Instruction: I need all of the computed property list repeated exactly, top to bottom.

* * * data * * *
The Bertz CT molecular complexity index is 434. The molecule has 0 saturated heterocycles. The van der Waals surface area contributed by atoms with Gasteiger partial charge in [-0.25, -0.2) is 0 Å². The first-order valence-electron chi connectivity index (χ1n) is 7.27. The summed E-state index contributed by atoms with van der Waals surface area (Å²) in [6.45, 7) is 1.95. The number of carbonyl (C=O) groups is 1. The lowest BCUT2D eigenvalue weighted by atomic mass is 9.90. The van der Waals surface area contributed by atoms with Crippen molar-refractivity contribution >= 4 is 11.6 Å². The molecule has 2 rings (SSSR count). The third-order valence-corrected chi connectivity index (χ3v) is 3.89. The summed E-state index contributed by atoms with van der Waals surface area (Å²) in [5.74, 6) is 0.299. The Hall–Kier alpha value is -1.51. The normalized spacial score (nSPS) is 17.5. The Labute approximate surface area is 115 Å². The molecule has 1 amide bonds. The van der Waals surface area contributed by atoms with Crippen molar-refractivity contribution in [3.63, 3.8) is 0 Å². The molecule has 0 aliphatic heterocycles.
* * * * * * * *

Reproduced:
The Bertz CT molecular complexity index is 434. The molecule has 0 saturated heterocycles. The van der Waals surface area contributed by atoms with Gasteiger partial charge in [-0.25, -0.2) is 0 Å². The first-order valence-electron chi connectivity index (χ1n) is 7.27. The summed E-state index contributed by atoms with van der Waals surface area (Å²) in [6.45, 7) is 1.95. The number of carbonyl (C=O) groups is 1. The lowest BCUT2D eigenvalue weighted by atomic mass is 9.90. The van der Waals surface area contributed by atoms with Crippen molar-refractivity contribution >= 4 is 11.6 Å². The molecule has 2 rings (SSSR count). The third-order valence-corrected chi connectivity index (χ3v) is 3.89. The summed E-state index contributed by atoms with van der Waals surface area (Å²) in [5.74, 6) is 0.299. The Hall–Kier alpha value is -1.51. The normalized spacial score (nSPS) is 17.5. The Labute approximate surface area is 115 Å². The molecule has 1 amide bonds. The van der Waals surface area contributed by atoms with Crippen molar-refractivity contribution in [3.63, 3.8) is 0 Å². The molecule has 0 aliphatic heterocycles.